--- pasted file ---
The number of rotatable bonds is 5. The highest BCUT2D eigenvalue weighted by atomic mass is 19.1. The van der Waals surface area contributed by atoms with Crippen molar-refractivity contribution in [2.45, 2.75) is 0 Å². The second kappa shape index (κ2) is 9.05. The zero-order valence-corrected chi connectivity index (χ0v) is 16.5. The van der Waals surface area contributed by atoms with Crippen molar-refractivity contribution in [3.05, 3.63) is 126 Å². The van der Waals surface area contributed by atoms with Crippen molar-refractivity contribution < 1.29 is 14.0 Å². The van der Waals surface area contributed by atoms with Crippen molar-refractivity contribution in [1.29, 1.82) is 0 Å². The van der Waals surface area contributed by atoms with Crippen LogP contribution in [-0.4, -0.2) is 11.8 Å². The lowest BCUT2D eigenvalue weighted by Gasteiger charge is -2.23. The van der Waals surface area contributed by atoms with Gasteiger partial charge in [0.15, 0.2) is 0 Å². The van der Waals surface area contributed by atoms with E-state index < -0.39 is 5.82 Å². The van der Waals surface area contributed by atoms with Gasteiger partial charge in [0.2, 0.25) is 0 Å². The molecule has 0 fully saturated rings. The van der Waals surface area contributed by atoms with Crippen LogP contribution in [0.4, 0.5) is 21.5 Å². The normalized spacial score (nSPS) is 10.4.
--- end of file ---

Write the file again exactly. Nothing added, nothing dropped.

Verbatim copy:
The number of rotatable bonds is 5. The highest BCUT2D eigenvalue weighted by atomic mass is 19.1. The van der Waals surface area contributed by atoms with Crippen molar-refractivity contribution in [2.45, 2.75) is 0 Å². The second kappa shape index (κ2) is 9.05. The zero-order valence-corrected chi connectivity index (χ0v) is 16.5. The van der Waals surface area contributed by atoms with Crippen molar-refractivity contribution in [3.05, 3.63) is 126 Å². The van der Waals surface area contributed by atoms with Crippen molar-refractivity contribution < 1.29 is 14.0 Å². The van der Waals surface area contributed by atoms with Crippen molar-refractivity contribution in [1.29, 1.82) is 0 Å². The van der Waals surface area contributed by atoms with Crippen LogP contribution in [-0.4, -0.2) is 11.8 Å². The lowest BCUT2D eigenvalue weighted by Gasteiger charge is -2.23. The van der Waals surface area contributed by atoms with Gasteiger partial charge in [0.15, 0.2) is 0 Å². The van der Waals surface area contributed by atoms with E-state index < -0.39 is 5.82 Å². The van der Waals surface area contributed by atoms with Gasteiger partial charge in [0.2, 0.25) is 0 Å². The molecule has 0 fully saturated rings. The van der Waals surface area contributed by atoms with Crippen LogP contribution in [0.4, 0.5) is 21.5 Å². The normalized spacial score (nSPS) is 10.4.